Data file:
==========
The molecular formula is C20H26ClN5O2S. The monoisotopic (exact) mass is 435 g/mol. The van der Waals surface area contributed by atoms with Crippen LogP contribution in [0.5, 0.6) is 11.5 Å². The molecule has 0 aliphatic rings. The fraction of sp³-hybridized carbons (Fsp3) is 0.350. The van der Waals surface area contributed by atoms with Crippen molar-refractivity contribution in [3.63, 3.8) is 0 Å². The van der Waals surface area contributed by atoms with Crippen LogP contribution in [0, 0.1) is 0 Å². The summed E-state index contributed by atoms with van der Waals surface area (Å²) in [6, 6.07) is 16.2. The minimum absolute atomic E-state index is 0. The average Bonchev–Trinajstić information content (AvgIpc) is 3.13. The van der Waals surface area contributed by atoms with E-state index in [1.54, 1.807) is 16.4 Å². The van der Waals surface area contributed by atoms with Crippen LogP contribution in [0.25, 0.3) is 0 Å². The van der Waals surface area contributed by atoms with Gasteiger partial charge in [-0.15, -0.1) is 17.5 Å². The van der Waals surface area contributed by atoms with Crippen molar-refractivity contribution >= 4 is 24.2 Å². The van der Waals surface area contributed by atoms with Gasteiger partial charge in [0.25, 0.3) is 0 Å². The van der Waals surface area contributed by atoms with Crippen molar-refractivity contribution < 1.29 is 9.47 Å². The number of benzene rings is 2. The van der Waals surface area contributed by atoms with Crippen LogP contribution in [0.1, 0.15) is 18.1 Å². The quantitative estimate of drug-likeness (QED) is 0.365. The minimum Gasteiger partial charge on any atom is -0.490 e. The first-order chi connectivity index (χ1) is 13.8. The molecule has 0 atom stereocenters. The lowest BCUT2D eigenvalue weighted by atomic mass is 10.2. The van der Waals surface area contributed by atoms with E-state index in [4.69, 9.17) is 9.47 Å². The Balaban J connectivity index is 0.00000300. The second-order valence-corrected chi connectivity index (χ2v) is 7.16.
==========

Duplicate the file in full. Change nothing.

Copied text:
The molecular formula is C20H26ClN5O2S. The monoisotopic (exact) mass is 435 g/mol. The van der Waals surface area contributed by atoms with Crippen LogP contribution in [0.5, 0.6) is 11.5 Å². The molecule has 0 aliphatic rings. The fraction of sp³-hybridized carbons (Fsp3) is 0.350. The van der Waals surface area contributed by atoms with Crippen molar-refractivity contribution in [3.63, 3.8) is 0 Å². The van der Waals surface area contributed by atoms with Crippen LogP contribution in [0, 0.1) is 0 Å². The summed E-state index contributed by atoms with van der Waals surface area (Å²) in [6, 6.07) is 16.2. The minimum absolute atomic E-state index is 0. The average Bonchev–Trinajstić information content (AvgIpc) is 3.13. The van der Waals surface area contributed by atoms with E-state index in [1.54, 1.807) is 16.4 Å². The van der Waals surface area contributed by atoms with Crippen LogP contribution in [0.25, 0.3) is 0 Å². The van der Waals surface area contributed by atoms with Gasteiger partial charge in [-0.15, -0.1) is 17.5 Å². The van der Waals surface area contributed by atoms with Crippen molar-refractivity contribution >= 4 is 24.2 Å². The van der Waals surface area contributed by atoms with Gasteiger partial charge in [0.25, 0.3) is 0 Å². The van der Waals surface area contributed by atoms with Crippen molar-refractivity contribution < 1.29 is 9.47 Å². The number of benzene rings is 2. The van der Waals surface area contributed by atoms with Crippen LogP contribution in [0.1, 0.15) is 18.1 Å². The quantitative estimate of drug-likeness (QED) is 0.365. The minimum Gasteiger partial charge on any atom is -0.490 e. The first-order chi connectivity index (χ1) is 13.8. The molecule has 0 atom stereocenters. The lowest BCUT2D eigenvalue weighted by atomic mass is 10.2. The van der Waals surface area contributed by atoms with E-state index in [4.69, 9.17) is 9.47 Å². The Balaban J connectivity index is 0.00000300. The second-order valence-corrected chi connectivity index (χ2v) is 7.16.